is very difficult for most people to conceptualize
what impact one million new residents will have
on the region. I believe that the best way to conceptualize
the magnitude of the challenge in front of us is
to observe how this region changed as we absorbed
the most recent million residents.
To do this we need to go back to 1968,
because during the period between 1968 and 2006
we grew by one million residents. This journey of
38 years wonít necessarily give us any insights
into how to prepare for the future, but it will
give us a sense of scale for the changes and the
challenges that we are going to face over the next
In 1968, the median sale price of a single family
home was $16,200. This was pretty affordable to
someone with the median household income of $7,700.
A loaf of bread at Freddies cost 25-cents and gasoline
was just 34-cents per gallon. In fact, an entire
barrel of gasoline in 1968 cost a little more than
what two gallons cost today ($6.23).
Traffic congestion was not a problem in 1968. There
was no rush hour traffic on the only two freeways
in town: the Banfield Freeway and Interstate Five
which opened two years prior with the completion
of the Marquam Bridge. While the cheap gas and empty
freeways represented a driversí paradise, there
were few other options for residents to get around.
TriMet didnít even exist in 1968 and a private bus
company called Rose City Transit teetered on the
edge of insolvency.
Back then, the local economy was dominated by forest
products, transportation and public utilities. Not
one of the top ten employers in 1968 is among the
top 10 in 2006. Intel, our largest employer today,
didnít operate in Oregon in 1968. They opened their
first plant in Aloha in 1976. Nike didnít exist
in 1968. Phil Knight was an Assistant Professor
of Business Administration at Portland State. He
ran a small shoe company named Blue Ribbon Sports
out of the trunk of his car. The company wouldnít
be renamed Nike for another ten years.
When it came to the commercial life of the region,
the world still revolved around central Portland.
Lloyd Center Mall had just opened, but in the suburbs
there was no Washington Square, Clackamas Town Center,
or Mall 205. Kruse Way was still the Kruse family
farm. The large employment areas of Washington County
and Rivergate were still farms and marsh lands respectively.
In the area of higher education, Portland State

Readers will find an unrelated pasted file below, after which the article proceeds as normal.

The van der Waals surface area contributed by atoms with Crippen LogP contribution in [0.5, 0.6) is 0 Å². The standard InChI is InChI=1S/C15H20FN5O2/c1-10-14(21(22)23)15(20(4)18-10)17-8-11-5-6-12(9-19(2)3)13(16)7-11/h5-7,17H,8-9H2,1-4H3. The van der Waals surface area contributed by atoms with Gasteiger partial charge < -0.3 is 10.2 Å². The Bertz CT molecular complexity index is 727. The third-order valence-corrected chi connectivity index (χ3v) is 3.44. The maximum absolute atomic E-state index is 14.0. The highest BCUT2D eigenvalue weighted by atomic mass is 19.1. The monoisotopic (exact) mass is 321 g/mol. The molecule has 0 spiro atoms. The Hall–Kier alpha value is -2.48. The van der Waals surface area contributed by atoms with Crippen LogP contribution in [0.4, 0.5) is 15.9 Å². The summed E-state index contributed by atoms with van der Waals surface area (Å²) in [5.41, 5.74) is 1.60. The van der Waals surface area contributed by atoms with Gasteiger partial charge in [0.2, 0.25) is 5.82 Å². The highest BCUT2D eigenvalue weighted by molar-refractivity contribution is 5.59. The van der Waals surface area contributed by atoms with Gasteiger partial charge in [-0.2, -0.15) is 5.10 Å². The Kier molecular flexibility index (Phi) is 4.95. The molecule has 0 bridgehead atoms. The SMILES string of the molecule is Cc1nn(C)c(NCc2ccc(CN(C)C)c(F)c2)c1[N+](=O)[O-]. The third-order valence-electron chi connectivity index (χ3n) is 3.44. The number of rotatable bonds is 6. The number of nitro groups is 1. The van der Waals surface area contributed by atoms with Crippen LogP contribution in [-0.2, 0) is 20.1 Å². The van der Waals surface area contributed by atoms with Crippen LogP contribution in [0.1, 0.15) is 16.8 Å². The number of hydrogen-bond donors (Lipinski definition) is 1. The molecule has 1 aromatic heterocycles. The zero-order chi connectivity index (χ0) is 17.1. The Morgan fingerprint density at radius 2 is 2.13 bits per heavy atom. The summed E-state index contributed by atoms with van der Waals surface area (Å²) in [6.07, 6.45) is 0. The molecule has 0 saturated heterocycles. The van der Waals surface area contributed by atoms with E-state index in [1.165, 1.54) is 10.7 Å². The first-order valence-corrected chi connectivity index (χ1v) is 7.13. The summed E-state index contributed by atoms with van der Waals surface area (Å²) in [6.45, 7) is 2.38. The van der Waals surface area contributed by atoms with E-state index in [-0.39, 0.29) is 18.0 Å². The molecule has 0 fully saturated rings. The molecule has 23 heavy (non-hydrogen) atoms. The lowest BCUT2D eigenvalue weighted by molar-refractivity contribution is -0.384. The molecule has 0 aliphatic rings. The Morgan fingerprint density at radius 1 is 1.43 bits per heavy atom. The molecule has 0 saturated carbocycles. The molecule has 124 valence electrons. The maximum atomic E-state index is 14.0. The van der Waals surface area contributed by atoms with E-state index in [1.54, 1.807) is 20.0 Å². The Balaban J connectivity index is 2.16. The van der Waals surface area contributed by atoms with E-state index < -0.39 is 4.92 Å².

University was then called Portland State College
and annual tuition was just over $400. Community
education was all the rage in 1968. Both Mt. Hood
and Portland Community Colleges were established
by public vote that year. Clackamas Community College
was created just two years prior. It would be several
years before any of these schools opened a campus.
OHSU was still the University of Oregon Medical
School. The three schools of medicine, dentistry
and nursing werenít merged to form OHSU until 1974.
As far as the built environment, the region has
changed dramatically as we absorbed one million
residents. In 1968, the tallest building in downtown
Portland was the 25-story Harrison Condominium tower
in the South Auditorium area near PSU. Today, it
is the 20th tallest building in Portland.
The change in the suburban landscape has been no
less dramatic. There were farms and open spaces
between most communities 38 years ago and it was
probably unthinkable to the residents of Hillsboro
that one day there would be continuous urbanization
between their city and Beaverton, just as that notion
of continuous urbanization between Hillsboro and
North Plains is unthinkable today.
Simply put, one million new residents will have
a transformative impact on our region. Preparing
for that future will take more than a few tweaks
to height limits in our centers or designating a
few thousand acres of urban reserves on the edge.
We canít predict the future, but we are not powerless.
Confronted by rapid growth, our predecessors demonstrated
uncommon leadership by creating statewide land use
planning laws, the urban growth boundary, Metro
and TriMet. They built new roads and light rail
lines, community colleges and hospitals. They created
entirely new neighborhoods and cities, and they
protected historic neighborhoods from destruction.
They revitalized downtown Portland and adopted the
[Metro] 2040 Plan to curb suburban sprawl. They
taxed themselves to purchase over 8,000 acres of
In Portland and Oregon, we have inherited a legacy
of innovation and progress in the face of rapid
growth. Today is our turn to write the next chapter
and I am confident that we can step up to the challenge.
Metro Councilor Brian Newman